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July 31, 2014

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crime:

Two charges dismissed in police shooting case

Emmanuel Dozier faces charges of attempted murder, battery

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Heather Cory

Deputy Public Defender Joseph Abood, left, questions the undercover officer who bought drugs from his client, Emmanuel Dozier, right, during Dozier’s preliminary hearing Tuesday at the Henderson Justice Court. Dozier is charged with shooting at police officers during a SWAT raid on his house Dec. 23.

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Emmanual Dozier, who is charged with shooting police officers during a SWAT raid on his house Dec. 23 sits through a preliminary hearing Tuesday at the Henderson Justice Court.

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Deputy District Attorney Mark DiGiacomo, left, questions Metro Police Sgt. James Causey during a preliminary hearing for Emmanuel Dozier Tuesday at the Henderson Justice Court. Dozier is charged with shooting at police officers during a SWAT raid on his house Dec. 23.

A judge Tuesday dropped two charges against a Henderson man who is accused of shooting three Metro Police SWAT officers during a narcotics raid on his Seven Hills home.

Justice of the Peace David Gibson reduced the bail for Emmanuel Dozier from $3.5 million to $75,000, dismissed one count of assault with a deadly weapon and one of discharging a firearm inside a structure, and criticized the Metro tactics during a preliminary hearing in Henderson Justice Court.

Dozier, 32, still faces nine charges — three counts of attempted murder, three counts of battery with a deadly weapon and three counts of selling cocaine — and is set to be arraigned Feb. 2 in District Court.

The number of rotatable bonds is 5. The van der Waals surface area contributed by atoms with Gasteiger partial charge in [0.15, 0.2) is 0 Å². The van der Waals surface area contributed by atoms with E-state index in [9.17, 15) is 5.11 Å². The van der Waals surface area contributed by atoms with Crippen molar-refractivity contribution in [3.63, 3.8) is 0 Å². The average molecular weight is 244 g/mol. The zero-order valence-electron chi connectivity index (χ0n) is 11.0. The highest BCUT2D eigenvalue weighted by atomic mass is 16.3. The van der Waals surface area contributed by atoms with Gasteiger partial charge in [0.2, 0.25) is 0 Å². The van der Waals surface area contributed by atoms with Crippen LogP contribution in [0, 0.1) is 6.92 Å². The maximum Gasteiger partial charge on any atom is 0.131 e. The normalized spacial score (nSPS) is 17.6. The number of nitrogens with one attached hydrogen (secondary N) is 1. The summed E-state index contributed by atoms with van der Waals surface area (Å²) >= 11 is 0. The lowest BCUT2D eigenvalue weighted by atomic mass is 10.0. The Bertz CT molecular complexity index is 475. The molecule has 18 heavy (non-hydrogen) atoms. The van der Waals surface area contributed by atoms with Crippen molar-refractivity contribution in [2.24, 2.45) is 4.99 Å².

"This case cries out for a lot of things," Gibson said. "The policy used by the department in how to get people out of a house needs to be re-evaluated ... This is a scary, scary situation and this whole thing was handled in an unusual way."

Gibson said there was not enough evidence for the assault with a deadly weapon charge. He pointed to evidence suggesting that Dozier was firing from a low, defensive position.

Metro Sgt. James Causey testified that during the raid, about 9:30 p.m. Dec. 28, he and his fellow officers shouted repeatedly “police, search warrant!”

Belinda Saavedra, Dozier's 34-year-old girlfriend, said she never heard police officers announce themselves. Her 13-year-old daughter, who also testified that she never heard the words "police" or "search warrant," came to tell Saavedra someone was breaking into the house. Saavedra had to wake Dozier, she said. Their 3-month-old son was also in the house.

"Mr. Dozier was acting to save his own family and save himself," his attorney, Joseph Abood said.

The warrant was issued, an undercover Metro narcotics detective testified, after he purchased cocaine from Dozier in front of Dozier's home on three separate occasions in December. Each transaction was for $180 and involved about 3.7 grams of cocaine.

Because of prior criminal charges, Causey said, Metro decided to use the SWAT team for the raid. A police van parked in front of the garage, he said, and two teams of officers gathered at the front door.

After a pry bar was unsuccessful in breaking through the iron bars of the door, a specialized shotgun designed to breach door locks was fired three times at the door.

When the shotgun didn't work, officers began to break through an adjacent window when shots were fired from inside the house, Causey said.

Causey and Officer Charles Collingwood were each hit once in the leg and Officer Patrick Ledbetter was hit once in the leg and once in the hand.

All three were treated at University Medical Center and released, with the bullet still lodged in Causey's leg and Ledbetter likely never to regain full use of his left hand.

Dozier, a former worker at a sheet metal factory in Las Vegas, was arrested after he put down his handgun and exited the house through the garage.

Jeff O’Brien can be reached at 990-8957 or [email protected].

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